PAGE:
The COVID-19 pandemic is far from over, but with March coming to a close we have perhaps seen the end of the first act. Most of the developed world is in various degrees of ‘lockdown’; anxiously watching poorly reported – and often poorly understood – numbers for indications that their government’s strategy is working. Meanwhile equity markets saw one of their worst ever quarters in Q1 2020, as whole swathes of the economy were shut down by government diktat. The speed with which the situation developed was remarkable; and it is fair to say that all managers would have been surprised, even if they had other reasons for being bearish. We take a look at how and why certain investment trusts have done well in absolute and relative terms amidst the carnage, and ask if the causes of the crisis can provide any indication how the situation might end, and which trusts might outperform.
Companies: BHGU BHMG RICA PSHD BGUK MWY USA BGEU SMT MNL ATT FGT TIGT
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Litigation Capital Management (LCM) is an alternative asset manager specialising in disputes financing, with its main operations in Australia and the UK. The company provides funding for litigation in exchange for a share of any settlement and has built a strong track record of supporting winning c
Companies: Litigation Capital Management Ltd
Mondelez International has announced that it has appointed MediaMonks to manage global technology infrastructure, global websites and content production for North America, Latin America and AMEA. We believe this account win by S4 Capital further vindicates the unitary structure and integrated offer of the group as Mondelez initially worked with MightyHive before broadening the scope of this relationship to encompass MediaMonks. S4 Capital describes the account as a Whopper, indicating that it will generate revenues of over $20m when the account is fully transitioned. We will update our forecasts for the account win at the next financial newsflow from the group. We currently forecast LFL Gross Profit growth of +26% for FY21 and believe the Mondelez win will further accelerate this. We raise our target price to 500p (was 475p) and retain our Buy recommendation.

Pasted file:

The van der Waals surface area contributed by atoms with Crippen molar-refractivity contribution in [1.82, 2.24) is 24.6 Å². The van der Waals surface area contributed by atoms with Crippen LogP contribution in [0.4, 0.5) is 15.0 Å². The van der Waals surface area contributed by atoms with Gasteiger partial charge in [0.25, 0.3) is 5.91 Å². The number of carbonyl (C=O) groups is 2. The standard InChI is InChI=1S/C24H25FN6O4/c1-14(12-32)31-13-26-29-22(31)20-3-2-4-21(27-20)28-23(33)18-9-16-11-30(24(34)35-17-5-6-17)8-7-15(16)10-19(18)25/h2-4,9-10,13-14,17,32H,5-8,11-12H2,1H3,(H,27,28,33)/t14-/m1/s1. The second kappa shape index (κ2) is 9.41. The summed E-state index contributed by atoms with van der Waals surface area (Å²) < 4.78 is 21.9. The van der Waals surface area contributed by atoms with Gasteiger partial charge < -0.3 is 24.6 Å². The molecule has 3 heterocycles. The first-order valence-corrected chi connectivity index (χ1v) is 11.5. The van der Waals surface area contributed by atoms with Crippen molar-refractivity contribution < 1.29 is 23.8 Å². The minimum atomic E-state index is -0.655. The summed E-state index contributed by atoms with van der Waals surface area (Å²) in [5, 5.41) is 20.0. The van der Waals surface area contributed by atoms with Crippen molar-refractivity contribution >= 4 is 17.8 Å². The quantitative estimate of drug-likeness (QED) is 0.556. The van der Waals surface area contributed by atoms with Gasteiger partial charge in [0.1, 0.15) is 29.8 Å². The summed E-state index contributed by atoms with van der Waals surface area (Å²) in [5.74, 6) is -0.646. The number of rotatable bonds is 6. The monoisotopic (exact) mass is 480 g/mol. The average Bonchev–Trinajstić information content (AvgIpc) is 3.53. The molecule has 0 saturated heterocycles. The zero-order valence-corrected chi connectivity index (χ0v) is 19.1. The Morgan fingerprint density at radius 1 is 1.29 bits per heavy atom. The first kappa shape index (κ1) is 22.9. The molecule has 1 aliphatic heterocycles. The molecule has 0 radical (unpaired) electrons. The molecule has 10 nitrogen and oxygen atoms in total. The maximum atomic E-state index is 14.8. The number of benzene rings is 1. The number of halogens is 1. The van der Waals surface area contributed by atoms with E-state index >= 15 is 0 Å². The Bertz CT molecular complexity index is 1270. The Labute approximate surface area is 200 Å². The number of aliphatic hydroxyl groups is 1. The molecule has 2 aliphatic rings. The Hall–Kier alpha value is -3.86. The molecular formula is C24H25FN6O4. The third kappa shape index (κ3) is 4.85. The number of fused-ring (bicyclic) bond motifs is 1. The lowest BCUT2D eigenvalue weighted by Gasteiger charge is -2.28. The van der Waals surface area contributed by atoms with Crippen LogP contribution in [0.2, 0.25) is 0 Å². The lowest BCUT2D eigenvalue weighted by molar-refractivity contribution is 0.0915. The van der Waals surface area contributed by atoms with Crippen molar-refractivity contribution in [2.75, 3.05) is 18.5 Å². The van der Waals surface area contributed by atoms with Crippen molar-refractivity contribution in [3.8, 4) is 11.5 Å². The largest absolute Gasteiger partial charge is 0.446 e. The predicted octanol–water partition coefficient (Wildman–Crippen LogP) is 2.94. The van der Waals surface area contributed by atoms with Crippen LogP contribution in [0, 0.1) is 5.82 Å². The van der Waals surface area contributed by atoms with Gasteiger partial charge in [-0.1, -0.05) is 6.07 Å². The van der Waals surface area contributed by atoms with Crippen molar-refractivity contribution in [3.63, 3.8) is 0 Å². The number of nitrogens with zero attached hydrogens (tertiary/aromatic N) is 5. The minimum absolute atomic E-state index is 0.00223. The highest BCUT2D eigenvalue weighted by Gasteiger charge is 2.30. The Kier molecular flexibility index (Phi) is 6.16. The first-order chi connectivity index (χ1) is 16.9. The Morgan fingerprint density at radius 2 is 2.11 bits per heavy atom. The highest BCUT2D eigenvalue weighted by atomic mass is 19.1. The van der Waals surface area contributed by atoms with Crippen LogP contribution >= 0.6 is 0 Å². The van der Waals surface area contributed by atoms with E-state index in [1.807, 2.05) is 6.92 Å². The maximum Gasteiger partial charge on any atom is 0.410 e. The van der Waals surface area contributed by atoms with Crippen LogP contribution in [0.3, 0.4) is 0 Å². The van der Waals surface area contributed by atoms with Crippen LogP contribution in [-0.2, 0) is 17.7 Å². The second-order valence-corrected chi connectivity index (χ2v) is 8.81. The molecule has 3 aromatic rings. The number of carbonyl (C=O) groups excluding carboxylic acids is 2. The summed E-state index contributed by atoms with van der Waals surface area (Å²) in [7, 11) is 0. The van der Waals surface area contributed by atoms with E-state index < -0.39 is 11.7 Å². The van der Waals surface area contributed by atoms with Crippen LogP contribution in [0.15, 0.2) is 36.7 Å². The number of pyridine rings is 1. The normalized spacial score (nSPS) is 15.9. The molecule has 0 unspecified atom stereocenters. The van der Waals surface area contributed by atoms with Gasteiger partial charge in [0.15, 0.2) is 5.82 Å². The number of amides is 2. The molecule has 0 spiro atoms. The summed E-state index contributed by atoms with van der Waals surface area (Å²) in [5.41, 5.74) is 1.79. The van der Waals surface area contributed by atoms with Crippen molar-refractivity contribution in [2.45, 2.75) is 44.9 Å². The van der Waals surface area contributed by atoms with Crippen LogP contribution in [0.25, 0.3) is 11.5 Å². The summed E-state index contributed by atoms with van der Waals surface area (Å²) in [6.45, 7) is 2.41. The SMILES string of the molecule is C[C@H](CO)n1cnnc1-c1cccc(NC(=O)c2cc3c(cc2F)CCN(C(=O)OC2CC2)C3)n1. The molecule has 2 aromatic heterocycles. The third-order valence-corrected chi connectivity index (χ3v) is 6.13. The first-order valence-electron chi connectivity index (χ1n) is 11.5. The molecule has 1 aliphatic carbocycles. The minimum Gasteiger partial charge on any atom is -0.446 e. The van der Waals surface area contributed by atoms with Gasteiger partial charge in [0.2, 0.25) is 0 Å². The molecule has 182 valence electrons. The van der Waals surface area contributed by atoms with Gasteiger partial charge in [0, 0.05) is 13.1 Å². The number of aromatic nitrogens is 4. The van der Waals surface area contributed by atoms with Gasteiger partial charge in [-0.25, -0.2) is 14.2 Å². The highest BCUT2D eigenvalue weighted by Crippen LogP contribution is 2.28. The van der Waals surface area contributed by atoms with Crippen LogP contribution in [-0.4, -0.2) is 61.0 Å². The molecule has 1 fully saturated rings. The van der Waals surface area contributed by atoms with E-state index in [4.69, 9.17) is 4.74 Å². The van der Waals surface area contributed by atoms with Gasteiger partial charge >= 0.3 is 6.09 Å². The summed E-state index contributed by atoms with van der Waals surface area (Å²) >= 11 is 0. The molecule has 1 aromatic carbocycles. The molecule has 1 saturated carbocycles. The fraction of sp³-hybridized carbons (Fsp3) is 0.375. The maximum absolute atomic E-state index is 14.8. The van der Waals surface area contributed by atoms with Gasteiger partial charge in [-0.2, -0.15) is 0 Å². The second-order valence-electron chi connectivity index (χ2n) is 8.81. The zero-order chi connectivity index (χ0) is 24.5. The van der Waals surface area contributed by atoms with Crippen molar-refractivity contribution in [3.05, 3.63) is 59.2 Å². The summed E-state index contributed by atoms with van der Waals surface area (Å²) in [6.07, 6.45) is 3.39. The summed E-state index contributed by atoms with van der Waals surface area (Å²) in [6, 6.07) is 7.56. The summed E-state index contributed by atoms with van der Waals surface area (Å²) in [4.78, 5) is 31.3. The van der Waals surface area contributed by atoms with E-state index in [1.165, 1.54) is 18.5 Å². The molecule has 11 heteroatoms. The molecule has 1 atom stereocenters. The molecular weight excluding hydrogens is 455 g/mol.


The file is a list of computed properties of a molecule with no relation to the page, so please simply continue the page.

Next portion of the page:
Companies: S4 Capital plc
Liontrust has delivered in line interims, however AuM growth since the HY point drives higher earnings estimates. In H1, net inflows remained strong despite the backdrop and, alongside performance, contributed to 28% AuM growth. Post-period, performance momentum has boosted AuM by a further 5% to £28.1bn, plus the completion of Architas. Together, this results in a step up in the run rate. We update our forecasts for higher than expected AuM driving a +5% upgrade to FY21e EPS and +10-13% in outer years. We do not forecast scaling in Architas or Global which could prompt further upgrades, reducing the 15x FY22e PER.